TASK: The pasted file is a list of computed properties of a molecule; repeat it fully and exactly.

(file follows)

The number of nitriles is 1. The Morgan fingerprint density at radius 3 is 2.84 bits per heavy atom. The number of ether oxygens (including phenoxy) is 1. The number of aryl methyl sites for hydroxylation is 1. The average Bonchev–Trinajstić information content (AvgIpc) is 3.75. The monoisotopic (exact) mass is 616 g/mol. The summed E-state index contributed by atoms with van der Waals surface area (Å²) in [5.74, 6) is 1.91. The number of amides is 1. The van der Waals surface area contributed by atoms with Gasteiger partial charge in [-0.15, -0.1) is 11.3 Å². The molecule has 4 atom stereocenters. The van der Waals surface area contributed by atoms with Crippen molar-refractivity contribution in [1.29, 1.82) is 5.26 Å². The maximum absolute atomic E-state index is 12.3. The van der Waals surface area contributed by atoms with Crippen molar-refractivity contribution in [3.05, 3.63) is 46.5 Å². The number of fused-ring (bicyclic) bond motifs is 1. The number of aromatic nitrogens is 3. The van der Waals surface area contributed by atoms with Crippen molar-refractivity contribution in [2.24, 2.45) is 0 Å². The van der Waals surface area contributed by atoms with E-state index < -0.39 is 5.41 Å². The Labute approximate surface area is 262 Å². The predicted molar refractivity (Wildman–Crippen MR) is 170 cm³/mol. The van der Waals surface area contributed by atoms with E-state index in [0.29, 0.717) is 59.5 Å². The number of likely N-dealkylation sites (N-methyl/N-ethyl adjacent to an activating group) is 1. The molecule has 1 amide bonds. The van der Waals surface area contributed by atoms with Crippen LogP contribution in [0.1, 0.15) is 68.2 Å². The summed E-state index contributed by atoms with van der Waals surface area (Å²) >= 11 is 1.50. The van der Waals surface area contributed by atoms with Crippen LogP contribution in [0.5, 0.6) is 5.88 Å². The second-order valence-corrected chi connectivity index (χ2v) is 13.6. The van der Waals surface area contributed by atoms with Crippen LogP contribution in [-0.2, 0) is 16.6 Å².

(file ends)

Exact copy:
The number of nitriles is 1. The Morgan fingerprint density at radius 3 is 2.84 bits per heavy atom. The number of ether oxygens (including phenoxy) is 1. The number of aryl methyl sites for hydroxylation is 1. The average Bonchev–Trinajstić information content (AvgIpc) is 3.75. The monoisotopic (exact) mass is 616 g/mol. The summed E-state index contributed by atoms with van der Waals surface area (Å²) in [5.74, 6) is 1.91. The number of amides is 1. The van der Waals surface area contributed by atoms with Gasteiger partial charge in [-0.15, -0.1) is 11.3 Å². The molecule has 4 atom stereocenters. The van der Waals surface area contributed by atoms with Crippen molar-refractivity contribution in [1.29, 1.82) is 5.26 Å². The maximum absolute atomic E-state index is 12.3. The van der Waals surface area contributed by atoms with Crippen molar-refractivity contribution in [3.05, 3.63) is 46.5 Å². The number of fused-ring (bicyclic) bond motifs is 1. The number of aromatic nitrogens is 3. The van der Waals surface area contributed by atoms with Crippen molar-refractivity contribution in [2.24, 2.45) is 0 Å². The van der Waals surface area contributed by atoms with E-state index < -0.39 is 5.41 Å². The Labute approximate surface area is 262 Å². The predicted molar refractivity (Wildman–Crippen MR) is 170 cm³/mol. The van der Waals surface area contributed by atoms with E-state index in [0.29, 0.717) is 59.5 Å². The number of likely N-dealkylation sites (N-methyl/N-ethyl adjacent to an activating group) is 1. The molecule has 1 amide bonds. The van der Waals surface area contributed by atoms with Crippen LogP contribution in [0.1, 0.15) is 68.2 Å². The summed E-state index contributed by atoms with van der Waals surface area (Å²) >= 11 is 1.50. The van der Waals surface area contributed by atoms with Crippen LogP contribution in [0.5, 0.6) is 5.88 Å². The second-order valence-corrected chi connectivity index (χ2v) is 13.6. The van der Waals surface area contributed by atoms with Crippen LogP contribution in [-0.2, 0) is 16.6 Å².